Horses starve at White Sands

From ANIMAL PEOPLE, September 1994:

WHITE SANDS, New Mexico–– Three of the four wild horse herds on the
White Sands Missile Range survived an early summer drought in good shape, but
between July 6 and July 15, when rain came and the grass grew, the Mound Spring
herd lost 122 of an estimated 400 members to starvation––49 of them shot by military
police to end their misery. Descended
from ranch horses left when the range was
expropriated in 1946, from 1,300 to
1,500 horses roam about two million
acres. The New Mexico Department of
Game and Fish says the range can support
no more than 500 horses. In 1989 protest
halted a White Sands attempt to auction
some horses for slaughter, via the state
Livestock Board, which by state law
owns all free-roaming horses not covered
by federal law. In 1990 Rep. Joe Skeen
(R-N.M.) won an appropriation of
$200,000 to enable White Sands to pay
the Bureau of Land Management to adopt
out some of the horses. The New Mexico
wild horse law stopped that.

In addition to the horses, New
Mexico claims the White Sands herd of
800 to 1,000 feral gemsbok (oryx
gazella), descended from animals
released by the Department of Game and
Fish from 1969 through 1973 to stimulate
hunting. About 4,500 hunters per year
apply to kill a gemsbok. Two hundred
permits per year are awarded by lottery,
at $41 for residents and $1,581 for non-
residents; about 100 gemsbok are actual-
ly killed. In theory the gemsboks might
compete with the horses for grass, but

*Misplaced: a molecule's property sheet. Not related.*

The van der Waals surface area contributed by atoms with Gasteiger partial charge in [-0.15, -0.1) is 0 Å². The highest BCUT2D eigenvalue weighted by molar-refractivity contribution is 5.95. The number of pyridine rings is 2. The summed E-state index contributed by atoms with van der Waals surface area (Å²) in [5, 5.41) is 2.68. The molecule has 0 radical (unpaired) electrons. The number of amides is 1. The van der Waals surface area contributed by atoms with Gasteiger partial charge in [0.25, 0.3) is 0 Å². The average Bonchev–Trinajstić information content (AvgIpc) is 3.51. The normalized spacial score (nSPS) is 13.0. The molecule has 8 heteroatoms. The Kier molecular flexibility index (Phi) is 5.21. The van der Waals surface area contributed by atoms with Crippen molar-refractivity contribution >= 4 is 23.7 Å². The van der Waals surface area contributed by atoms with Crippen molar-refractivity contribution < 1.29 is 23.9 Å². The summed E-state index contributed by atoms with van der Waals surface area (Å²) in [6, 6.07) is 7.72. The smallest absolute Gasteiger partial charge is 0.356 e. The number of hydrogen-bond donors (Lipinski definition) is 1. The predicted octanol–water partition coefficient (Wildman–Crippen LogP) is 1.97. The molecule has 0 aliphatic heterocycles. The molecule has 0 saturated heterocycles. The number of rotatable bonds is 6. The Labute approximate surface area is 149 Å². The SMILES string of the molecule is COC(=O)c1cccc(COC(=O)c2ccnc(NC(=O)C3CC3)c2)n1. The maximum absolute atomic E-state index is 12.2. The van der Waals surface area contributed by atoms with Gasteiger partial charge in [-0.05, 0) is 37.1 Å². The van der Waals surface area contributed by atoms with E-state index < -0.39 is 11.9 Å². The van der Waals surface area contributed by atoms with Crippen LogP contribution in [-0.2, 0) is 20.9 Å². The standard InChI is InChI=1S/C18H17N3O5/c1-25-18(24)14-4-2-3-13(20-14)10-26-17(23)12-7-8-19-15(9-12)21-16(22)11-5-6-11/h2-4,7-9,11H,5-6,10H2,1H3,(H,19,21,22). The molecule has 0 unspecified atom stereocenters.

Dave Thompson of the White Oak
Conservation Center in Yulee, Florida,
said that they probably don’t. “The oryx
are more browsers than grazers,”
Thompson explained, who eat shrubs that
horses won’t touch. “We have 21 oryx on
four irrigated acres,” Thompson contin-
ued, “and we still have to mow. If we
put 21 of our horses out there, they’d eat
and trample it to bare dirt in six months.”
Two of the four water holes in
the Mound Spring area are fenced, but
the fencing has no effect on either the ani-
mals or the grass. One––unpalatably
saline––is fenced to protect endangered
pupfish; the other is fenced to safeguard
the head of a stream, from which the ani-
mals still can drink.
Animal rescuers raced to help as
the White Sands crisis became known,
but were excluded by brigadier general
Jerry Laws, who had hay and water
trucked to the horses, and proposed that
1,000of them be rounded up for slaughter.
Blew a gasket
“The general blew a gasket,”
said Fund for Animals founder Cleveland
Amory, “when we asked for permission
to help, were denied, and went over his
head to the Pentagon, where we were also
denied. There were people right there
who would have helped if allowed to.”
Assistant New Mexico attorney
general Allen Ferguson Jr. wrote in an
August 2 legal opinion that an alternative
to slaughter might be found. Ferguson’s
opinion contradicted the 1990 opinion that
the state owns the horses. A task force
was to discuss options on August 26––one
of which may be to permit natural attri-
tion, including by predators. White Sands
has many resident pumas, who may be
joined eventually by Mexican gray
wolves, tentatively slated for reintroduc-
tion to the U.S. at White Sands since
1991. The reintroduction has been
delayed by opposition from ranchers.
Robin Duxbury, national direc-
tor for Animal Rights Mobilization,
whose current campaign is “The Year of
the Horse,” and a columnist for the horse
monthly Maverick Press, endorses natural
attrition. “Painful as it is to see any ani-
mal starve,” she said, “we believe that
nature should be allowed to thin out herds
by taking the weak, the sick and the old,
which results in stronger herds. Before
any attempt is made to ‘rescue’ wild hors-
es,” she continued, “activists must con-
sider the life a wild horse will have in cap-
tivity.” Artificially removing horses from
tightly structured wild bands, she warned,
could produce fighting for hierarchy. If
horses are to be removed, she said, bands
should be taken together.
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